|Numéro de publication||US3001402 A|
|Type de publication||Octroi|
|Date de publication||26 sept. 1961|
|Date de dépôt||6 août 1959|
|Date de priorité||6 août 1959|
|Numéro de publication||US 3001402 A, US 3001402A, US-A-3001402, US3001402 A, US3001402A|
|Cessionnaire d'origine||Abraham Koblin|
|Exporter la citation||BiBTeX, EndNote, RefMan|
|Citations de brevets (5), Référencé par (63), Classifications (7)|
|Liens externes: USPTO, Cession USPTO, Espacenet|
Sept. 26, 1961 A. KOBLIN VAPOR AND AEROSOL SAMPLER Filed Aug. 6, 1959 E33; E &l m m INVENTOR Abraham Koblin 4; 2 g in ATTORNEY United States Patent 3,001,402 VAPOR AND AEROSOL SAMPLER Abraham Koblin, Baltimore, Md, assignor to the United States of America as represented by the Secretary of the Army Filed Aug. 6, 1959, Ser. No. 832,126
3 Claims. (Cl. 73-4215) (Granted under Title 35, U.S. Code (1952), see. 266) The invention described herein may be manufactured and used by or for the Government of the United States of America for governmental purposes without the payment to me of any royalty thereon.
This invention relates to a sampler for use in determining the amount of vapor that is present in an aerosol cloud produced from liquid compounds, primarily organic in nature. It serves to separate the vapors that may be present from the aerosal particles. When organic liquids are dispersed in fine droplets form, there is also present a certain concentration of vapor or gas. This is due to the evaporation of the very small droplets. This apparatus permits the determination of the amount of the compound that is present in the vapor form and the amount that is present as droplets. By suitable adjustment it may also be used to sample the droplets according to size.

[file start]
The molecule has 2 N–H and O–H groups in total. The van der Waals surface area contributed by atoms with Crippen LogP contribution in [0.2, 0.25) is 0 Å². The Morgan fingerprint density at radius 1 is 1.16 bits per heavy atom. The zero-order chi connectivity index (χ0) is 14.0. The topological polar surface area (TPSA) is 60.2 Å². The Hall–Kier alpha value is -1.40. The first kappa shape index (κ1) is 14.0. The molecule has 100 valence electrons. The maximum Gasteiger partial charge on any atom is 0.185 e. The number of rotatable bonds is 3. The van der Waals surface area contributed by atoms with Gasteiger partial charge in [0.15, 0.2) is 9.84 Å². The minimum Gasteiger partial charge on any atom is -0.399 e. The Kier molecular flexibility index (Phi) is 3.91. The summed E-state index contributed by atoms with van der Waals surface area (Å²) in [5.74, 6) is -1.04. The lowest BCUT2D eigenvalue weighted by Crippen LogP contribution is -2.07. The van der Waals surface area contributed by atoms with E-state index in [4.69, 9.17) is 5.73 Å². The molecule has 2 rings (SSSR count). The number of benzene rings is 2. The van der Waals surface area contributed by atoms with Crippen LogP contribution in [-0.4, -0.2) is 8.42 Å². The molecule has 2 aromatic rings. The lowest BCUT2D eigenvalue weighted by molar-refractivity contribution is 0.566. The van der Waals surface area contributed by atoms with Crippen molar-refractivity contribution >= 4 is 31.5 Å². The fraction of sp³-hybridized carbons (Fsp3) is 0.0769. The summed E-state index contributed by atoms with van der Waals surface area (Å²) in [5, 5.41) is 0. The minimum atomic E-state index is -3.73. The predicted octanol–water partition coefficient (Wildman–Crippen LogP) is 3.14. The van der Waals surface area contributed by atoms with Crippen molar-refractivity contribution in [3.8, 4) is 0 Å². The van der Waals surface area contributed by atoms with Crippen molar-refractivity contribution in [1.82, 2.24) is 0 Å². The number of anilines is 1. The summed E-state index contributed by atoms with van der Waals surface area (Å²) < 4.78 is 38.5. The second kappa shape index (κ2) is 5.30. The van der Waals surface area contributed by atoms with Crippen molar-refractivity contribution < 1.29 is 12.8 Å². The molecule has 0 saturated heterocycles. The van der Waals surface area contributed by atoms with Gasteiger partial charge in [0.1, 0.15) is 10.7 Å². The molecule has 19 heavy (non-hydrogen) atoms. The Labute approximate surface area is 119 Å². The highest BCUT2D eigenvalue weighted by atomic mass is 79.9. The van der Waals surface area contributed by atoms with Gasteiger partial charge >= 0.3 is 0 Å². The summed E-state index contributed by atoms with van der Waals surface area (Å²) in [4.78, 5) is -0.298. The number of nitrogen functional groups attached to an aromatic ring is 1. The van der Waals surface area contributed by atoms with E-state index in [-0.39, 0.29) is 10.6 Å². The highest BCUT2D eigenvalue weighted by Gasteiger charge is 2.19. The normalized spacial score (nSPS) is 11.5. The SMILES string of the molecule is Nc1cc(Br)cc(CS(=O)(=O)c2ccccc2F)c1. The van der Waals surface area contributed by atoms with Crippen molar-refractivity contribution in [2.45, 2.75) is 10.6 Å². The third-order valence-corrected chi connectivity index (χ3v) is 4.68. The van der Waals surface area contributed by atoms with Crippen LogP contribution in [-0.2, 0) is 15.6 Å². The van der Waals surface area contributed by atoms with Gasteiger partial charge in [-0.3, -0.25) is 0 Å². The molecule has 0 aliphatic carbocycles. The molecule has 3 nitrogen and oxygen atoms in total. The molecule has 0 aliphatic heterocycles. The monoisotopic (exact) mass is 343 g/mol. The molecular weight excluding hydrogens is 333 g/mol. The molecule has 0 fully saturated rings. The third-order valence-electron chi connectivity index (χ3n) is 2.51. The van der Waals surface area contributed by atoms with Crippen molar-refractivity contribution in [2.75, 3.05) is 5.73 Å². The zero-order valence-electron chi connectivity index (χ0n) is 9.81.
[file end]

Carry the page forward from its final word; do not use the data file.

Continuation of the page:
The drawing is a side View of the apparatus constituting my invention, with parts shown in section.
Referring to the drawing, the apparatus includes an intake unit indicated generally at 1. The intake unit includes an intake sample cone 3 which tapers from an enlarged inlet end 5 to a restricted throat 7. Beyond the throat 7 the unit is again enlarged to form an expansion chamber 9 which communicates with an outlet tube 11. The outlet tube is connected by a sleeve 13 to a first suction tube 15 containing an orifice plate 17 which contains a calibrated orifice. Suction tube 15 is connected to a suction means, not shown. A sample probe 19, which is a small diameter tube, is coaxial with the intake cone 3. It has an open end 21 which is adjacent the throat 7. It will be noted that the probe 19 has a diameter less than that of throat 7 and that the open end 21 faces in the direction of the convergence of cone 3. U
The probe 19 is integral with an enlarged tube 23 which is connected by a sleeve 25 to intake tube 27 of an absorber 29. The absorber 29 is provided with an outlet tube 31. The lower end 33 of inlet tube 27 is located substantially below the outlet tube 3-1 and beneath the surface of a body of absorbent liquid 35. Outlet tube 3 1 is connected by a sleeve 37 to a second suction tube 39 containing a second orifice plate 41. Suction tube 39 is connected to a source of suction, not shown, which may be either the same as or difierent from that to which the first employed suction tube 15 is connected.
In use, the apparatus is employed to sample air or other gas. The main stream of air is drawn in through intake cone 3, throat 7, expansion chamber 9 and orifice 17. By proper correlation of the suction pressure and the size of the orifice in plate 17 a known rate of flow is secured. At the same time, a much smaller secondary flow of air is drawn from this main stream through open end 21, probe 19, absorber 29 and orifice plate 41. This flow is likewise maintained at a known value by selection of the suction pressure and the size of the orifice in plate 41. For example 70 liters per minute may be drawn through orifice plate 17 and 1 liter per minute may be drawn through orifice plate 41.